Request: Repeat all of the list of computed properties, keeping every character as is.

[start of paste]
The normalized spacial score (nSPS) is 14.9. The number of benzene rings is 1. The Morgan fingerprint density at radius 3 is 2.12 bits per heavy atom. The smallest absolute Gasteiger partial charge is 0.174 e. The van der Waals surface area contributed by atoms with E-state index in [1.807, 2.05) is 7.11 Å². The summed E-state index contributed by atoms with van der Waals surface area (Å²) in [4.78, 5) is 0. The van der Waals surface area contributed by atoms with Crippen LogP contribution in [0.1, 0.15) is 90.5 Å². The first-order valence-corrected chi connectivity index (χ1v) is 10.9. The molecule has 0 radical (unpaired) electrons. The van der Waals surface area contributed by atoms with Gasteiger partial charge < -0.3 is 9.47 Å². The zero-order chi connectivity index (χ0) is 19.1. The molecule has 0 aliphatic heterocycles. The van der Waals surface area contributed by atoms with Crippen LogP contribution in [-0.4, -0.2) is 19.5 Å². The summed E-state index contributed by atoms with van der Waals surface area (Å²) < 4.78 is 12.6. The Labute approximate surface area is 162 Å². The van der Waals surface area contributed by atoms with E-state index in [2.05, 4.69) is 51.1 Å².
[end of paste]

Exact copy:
The normalized spacial score (nSPS) is 14.9. The number of benzene rings is 1. The Morgan fingerprint density at radius 3 is 2.12 bits per heavy atom. The smallest absolute Gasteiger partial charge is 0.174 e. The van der Waals surface area contributed by atoms with E-state index in [1.807, 2.05) is 7.11 Å². The summed E-state index contributed by atoms with van der Waals surface area (Å²) in [4.78, 5) is 0. The van der Waals surface area contributed by atoms with Crippen LogP contribution in [0.1, 0.15) is 90.5 Å². The first-order valence-corrected chi connectivity index (χ1v) is 10.9. The molecule has 0 radical (unpaired) electrons. The van der Waals surface area contributed by atoms with Gasteiger partial charge < -0.3 is 9.47 Å². The zero-order chi connectivity index (χ0) is 19.1. The molecule has 0 aliphatic heterocycles. The van der Waals surface area contributed by atoms with Crippen LogP contribution in [-0.4, -0.2) is 19.5 Å². The summed E-state index contributed by atoms with van der Waals surface area (Å²) < 4.78 is 12.6. The Labute approximate surface area is 162 Å². The van der Waals surface area contributed by atoms with E-state index in [2.05, 4.69) is 51.1 Å².